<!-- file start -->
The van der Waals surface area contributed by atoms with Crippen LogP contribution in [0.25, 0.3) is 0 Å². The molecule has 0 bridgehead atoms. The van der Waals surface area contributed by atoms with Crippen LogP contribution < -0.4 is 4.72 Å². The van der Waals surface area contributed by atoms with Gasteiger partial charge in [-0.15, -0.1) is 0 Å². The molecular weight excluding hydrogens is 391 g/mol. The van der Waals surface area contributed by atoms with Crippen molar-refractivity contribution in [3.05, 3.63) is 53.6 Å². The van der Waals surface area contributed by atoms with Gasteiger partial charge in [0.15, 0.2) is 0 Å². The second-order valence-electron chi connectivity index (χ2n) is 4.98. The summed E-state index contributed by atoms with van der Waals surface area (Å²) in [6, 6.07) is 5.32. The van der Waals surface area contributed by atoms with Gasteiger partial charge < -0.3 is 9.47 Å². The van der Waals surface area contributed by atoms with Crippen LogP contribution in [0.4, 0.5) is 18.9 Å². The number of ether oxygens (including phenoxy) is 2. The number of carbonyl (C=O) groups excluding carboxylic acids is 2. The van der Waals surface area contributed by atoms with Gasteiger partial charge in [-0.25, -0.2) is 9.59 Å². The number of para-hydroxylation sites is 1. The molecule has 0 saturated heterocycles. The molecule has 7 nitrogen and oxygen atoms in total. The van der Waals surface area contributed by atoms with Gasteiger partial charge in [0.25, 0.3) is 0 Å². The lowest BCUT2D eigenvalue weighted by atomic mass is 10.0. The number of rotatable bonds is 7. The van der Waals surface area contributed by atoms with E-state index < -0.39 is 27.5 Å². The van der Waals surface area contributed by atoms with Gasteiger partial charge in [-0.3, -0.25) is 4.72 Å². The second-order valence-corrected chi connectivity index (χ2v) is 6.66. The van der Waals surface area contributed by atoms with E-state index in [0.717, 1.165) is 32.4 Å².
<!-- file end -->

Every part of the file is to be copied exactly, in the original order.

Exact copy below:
The van der Waals surface area contributed by atoms with Crippen LogP contribution in [0.25, 0.3) is 0 Å². The molecule has 0 bridgehead atoms. The van der Waals surface area contributed by atoms with Crippen LogP contribution < -0.4 is 4.72 Å². The van der Waals surface area contributed by atoms with Gasteiger partial charge in [-0.15, -0.1) is 0 Å². The molecular weight excluding hydrogens is 391 g/mol. The van der Waals surface area contributed by atoms with Crippen molar-refractivity contribution in [3.05, 3.63) is 53.6 Å². The van der Waals surface area contributed by atoms with Gasteiger partial charge in [0.15, 0.2) is 0 Å². The second-order valence-electron chi connectivity index (χ2n) is 4.98. The summed E-state index contributed by atoms with van der Waals surface area (Å²) in [6, 6.07) is 5.32. The van der Waals surface area contributed by atoms with Gasteiger partial charge < -0.3 is 9.47 Å². The van der Waals surface area contributed by atoms with Crippen LogP contribution in [0.4, 0.5) is 18.9 Å². The number of ether oxygens (including phenoxy) is 2. The number of carbonyl (C=O) groups excluding carboxylic acids is 2. The van der Waals surface area contributed by atoms with Gasteiger partial charge in [-0.25, -0.2) is 9.59 Å². The number of para-hydroxylation sites is 1. The molecule has 0 saturated heterocycles. The molecule has 7 nitrogen and oxygen atoms in total. The van der Waals surface area contributed by atoms with Gasteiger partial charge in [0.25, 0.3) is 0 Å². The lowest BCUT2D eigenvalue weighted by atomic mass is 10.0. The number of rotatable bonds is 7. The van der Waals surface area contributed by atoms with E-state index < -0.39 is 27.5 Å². The van der Waals surface area contributed by atoms with Gasteiger partial charge in [-0.3, -0.25) is 4.72 Å². The second-order valence-corrected chi connectivity index (χ2v) is 6.66. The van der Waals surface area contributed by atoms with E-state index in [0.717, 1.165) is 32.4 Å².